Sr Marie-Dosithée


Marie-Louise Guérin

We learn a lot by reading her letters. In her circular we also discover rich information about her and at the same time about Zélie because half of the text is devoted to her life before entering the convent. The circular (biography) was destined in the first place for other Visitation convents. Was it also sent to the family? If yes, did the Martin girls read it?

She was born in Saint Denis-sur-Sarthon, a little town in Normandy not far from Alençon. Very active and exuberant, little Louise was soon the eldest of three children. Mme Guérin placed the little girl in a little secular boarding school in Alençon where the child studied with enthusiasm. She took her out of there after several months, preferring to entrust her as well as her little sister Zélie to the instruction of the Religious of Perpetual Adoration until she was fifteen years old. She returned to the house to serve as the maid, as a mother and the teacher of little Isidore---a role that she took on for a long time; one simply has to read the letters she wrote to Isidore when he was in Paris!

But with years, a taste for religious life grew in her, a desire so keen that she felt ready to run away like Teresa of Avila as a child, to enter the Poor Clares. But Marie-Louise’s mother decided that her girls would learn needle work and she actively encouraged them. Zélie took a liking to it and told her mother that she wished to open a lacemaking workshop. The point d’Alençon kept many young girls busy in town; it was the industrial wealth of the area. Madame Guérin approved of the project, but on the condition that Marie-Louise take responsibility for the business. So the two young Guérin ladies started up their little business by choosing workers, putting them to work and soon learning how to sell a considerable work. The sale: there was the difficulty in a little provincial town where few fortunes were great enough to buy high-priced lace. Marie-Louise bravely decided to leave for Paris in order to suggest that some commercial firm buy their lace. It was difficult but shortly after, a big company in Paris promised to do business regularly with the young Martin ladies.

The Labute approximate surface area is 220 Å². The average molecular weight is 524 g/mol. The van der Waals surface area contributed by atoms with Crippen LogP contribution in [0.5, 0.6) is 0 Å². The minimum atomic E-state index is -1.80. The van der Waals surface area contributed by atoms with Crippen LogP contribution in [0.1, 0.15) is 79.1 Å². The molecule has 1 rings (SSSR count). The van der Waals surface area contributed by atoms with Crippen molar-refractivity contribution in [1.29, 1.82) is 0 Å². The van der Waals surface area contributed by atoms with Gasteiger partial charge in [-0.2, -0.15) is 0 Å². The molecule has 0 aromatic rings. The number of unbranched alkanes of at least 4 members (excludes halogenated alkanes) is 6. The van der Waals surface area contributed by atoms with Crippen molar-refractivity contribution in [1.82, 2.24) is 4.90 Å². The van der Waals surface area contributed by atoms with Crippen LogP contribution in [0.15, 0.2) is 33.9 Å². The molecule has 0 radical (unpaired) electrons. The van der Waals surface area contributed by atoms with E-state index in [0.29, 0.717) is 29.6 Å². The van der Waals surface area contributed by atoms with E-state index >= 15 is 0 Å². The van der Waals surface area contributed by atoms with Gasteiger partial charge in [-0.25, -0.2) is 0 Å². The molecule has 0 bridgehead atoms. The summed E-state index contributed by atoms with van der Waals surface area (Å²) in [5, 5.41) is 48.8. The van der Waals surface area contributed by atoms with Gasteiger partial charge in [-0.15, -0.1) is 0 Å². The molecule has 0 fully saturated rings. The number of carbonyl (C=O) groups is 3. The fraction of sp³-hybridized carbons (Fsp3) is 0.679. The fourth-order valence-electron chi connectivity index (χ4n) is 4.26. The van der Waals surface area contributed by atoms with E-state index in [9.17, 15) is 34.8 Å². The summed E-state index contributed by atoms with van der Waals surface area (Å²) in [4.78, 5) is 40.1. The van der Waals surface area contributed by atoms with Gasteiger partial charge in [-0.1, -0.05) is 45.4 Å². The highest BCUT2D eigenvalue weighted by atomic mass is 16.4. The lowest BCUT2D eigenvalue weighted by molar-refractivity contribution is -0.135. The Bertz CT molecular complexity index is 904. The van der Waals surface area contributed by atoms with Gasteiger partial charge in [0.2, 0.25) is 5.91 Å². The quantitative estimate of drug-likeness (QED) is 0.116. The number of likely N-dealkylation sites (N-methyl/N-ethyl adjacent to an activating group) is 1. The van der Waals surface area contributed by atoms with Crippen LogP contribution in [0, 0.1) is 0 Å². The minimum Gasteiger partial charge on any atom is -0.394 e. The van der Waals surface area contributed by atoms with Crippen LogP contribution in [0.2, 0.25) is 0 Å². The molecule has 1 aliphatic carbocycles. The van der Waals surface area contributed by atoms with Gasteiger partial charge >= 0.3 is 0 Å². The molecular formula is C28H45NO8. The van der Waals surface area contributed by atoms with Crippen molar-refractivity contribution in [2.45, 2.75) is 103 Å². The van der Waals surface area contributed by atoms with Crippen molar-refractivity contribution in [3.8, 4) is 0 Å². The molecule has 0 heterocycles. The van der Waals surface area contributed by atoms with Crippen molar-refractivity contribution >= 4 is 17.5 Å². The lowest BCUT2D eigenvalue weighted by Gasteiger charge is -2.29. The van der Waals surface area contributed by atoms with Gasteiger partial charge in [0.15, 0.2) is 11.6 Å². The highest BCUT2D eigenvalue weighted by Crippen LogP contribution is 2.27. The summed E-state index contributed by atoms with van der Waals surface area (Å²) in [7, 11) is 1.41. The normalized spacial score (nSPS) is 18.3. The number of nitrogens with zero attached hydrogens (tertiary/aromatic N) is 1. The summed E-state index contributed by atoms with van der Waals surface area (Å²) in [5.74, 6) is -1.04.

But now a first bout of tuberculosis pushed Marie-Louise from the business; she prayed and promised God to become a religious if the healing happened. Perfectly restored, she entered at age 29 into the Visitation of Mans on April 7th, 1858, declaring, ”I have come here to be a saint!” She did well there, despite the fears of her family who suspected the opposite. After a week, Madame Guérin, worried, rushed to the Visitation to bring back her daughter at any price. But the energetic Sister Louise, claiming that never would her foot cross the cloister door, put an end to maternal struggles. The happy postulant pursued her try in peace. Following were years that were rich in religious life and a good relationship with her family. The tuberculosis continued its work, in the shadow. Each winter saw a persistent cough return to Sister Marie-Dosithée, often accompanied by fever and spitting up blood. The last year, after several months in the infirmary, she died on February 24th, 1877. 

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